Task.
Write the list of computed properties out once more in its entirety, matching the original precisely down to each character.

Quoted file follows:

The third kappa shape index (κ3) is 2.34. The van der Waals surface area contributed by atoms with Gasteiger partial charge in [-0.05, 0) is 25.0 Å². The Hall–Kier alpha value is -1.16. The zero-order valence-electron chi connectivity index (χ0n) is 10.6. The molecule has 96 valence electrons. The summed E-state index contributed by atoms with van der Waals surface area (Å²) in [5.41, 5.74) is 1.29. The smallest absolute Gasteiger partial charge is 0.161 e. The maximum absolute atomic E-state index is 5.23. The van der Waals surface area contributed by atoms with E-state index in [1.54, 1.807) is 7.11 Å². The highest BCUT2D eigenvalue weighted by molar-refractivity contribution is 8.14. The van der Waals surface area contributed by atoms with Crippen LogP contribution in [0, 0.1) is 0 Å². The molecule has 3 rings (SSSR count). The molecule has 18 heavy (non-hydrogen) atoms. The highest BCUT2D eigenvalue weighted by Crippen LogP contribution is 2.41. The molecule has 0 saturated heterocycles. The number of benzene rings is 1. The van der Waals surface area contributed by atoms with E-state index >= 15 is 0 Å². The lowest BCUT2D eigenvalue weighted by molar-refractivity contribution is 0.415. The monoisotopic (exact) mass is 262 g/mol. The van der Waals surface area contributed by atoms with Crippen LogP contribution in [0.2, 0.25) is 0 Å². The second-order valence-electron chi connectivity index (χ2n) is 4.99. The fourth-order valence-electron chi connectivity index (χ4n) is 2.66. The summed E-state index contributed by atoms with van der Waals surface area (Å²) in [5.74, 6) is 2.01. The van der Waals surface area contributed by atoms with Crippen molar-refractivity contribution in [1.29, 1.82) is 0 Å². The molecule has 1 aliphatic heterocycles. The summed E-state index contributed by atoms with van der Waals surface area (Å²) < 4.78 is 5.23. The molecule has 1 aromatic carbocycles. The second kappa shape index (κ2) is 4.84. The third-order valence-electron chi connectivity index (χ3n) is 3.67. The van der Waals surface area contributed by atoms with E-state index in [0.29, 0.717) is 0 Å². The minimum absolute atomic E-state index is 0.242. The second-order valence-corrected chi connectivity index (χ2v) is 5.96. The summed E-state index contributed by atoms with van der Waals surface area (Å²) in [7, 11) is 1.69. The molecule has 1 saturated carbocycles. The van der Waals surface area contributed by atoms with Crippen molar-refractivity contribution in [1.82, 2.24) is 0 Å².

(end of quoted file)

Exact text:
The third kappa shape index (κ3) is 2.34. The van der Waals surface area contributed by atoms with Gasteiger partial charge in [-0.05, 0) is 25.0 Å². The Hall–Kier alpha value is -1.16. The zero-order valence-electron chi connectivity index (χ0n) is 10.6. The molecule has 96 valence electrons. The summed E-state index contributed by atoms with van der Waals surface area (Å²) in [5.41, 5.74) is 1.29. The smallest absolute Gasteiger partial charge is 0.161 e. The maximum absolute atomic E-state index is 5.23. The van der Waals surface area contributed by atoms with E-state index in [1.54, 1.807) is 7.11 Å². The highest BCUT2D eigenvalue weighted by molar-refractivity contribution is 8.14. The van der Waals surface area contributed by atoms with Crippen LogP contribution in [0, 0.1) is 0 Å². The molecule has 3 rings (SSSR count). The molecule has 18 heavy (non-hydrogen) atoms. The highest BCUT2D eigenvalue weighted by Crippen LogP contribution is 2.41. The molecule has 0 saturated heterocycles. The number of benzene rings is 1. The van der Waals surface area contributed by atoms with E-state index >= 15 is 0 Å². The lowest BCUT2D eigenvalue weighted by molar-refractivity contribution is 0.415. The monoisotopic (exact) mass is 262 g/mol. The van der Waals surface area contributed by atoms with Crippen LogP contribution in [0.2, 0.25) is 0 Å². The second-order valence-electron chi connectivity index (χ2n) is 4.99. The fourth-order valence-electron chi connectivity index (χ4n) is 2.66. The summed E-state index contributed by atoms with van der Waals surface area (Å²) in [5.74, 6) is 2.01. The van der Waals surface area contributed by atoms with Crippen molar-refractivity contribution in [1.29, 1.82) is 0 Å². The molecule has 1 aliphatic heterocycles. The summed E-state index contributed by atoms with van der Waals surface area (Å²) < 4.78 is 5.23. The molecule has 1 aromatic carbocycles. The second kappa shape index (κ2) is 4.84. The third-order valence-electron chi connectivity index (χ3n) is 3.67. The van der Waals surface area contributed by atoms with E-state index in [0.29, 0.717) is 0 Å². The minimum absolute atomic E-state index is 0.242. The second-order valence-corrected chi connectivity index (χ2v) is 5.96. The summed E-state index contributed by atoms with van der Waals surface area (Å²) in [7, 11) is 1.69. The molecule has 1 saturated carbocycles. The van der Waals surface area contributed by atoms with Crippen molar-refractivity contribution in [1.82, 2.24) is 0 Å².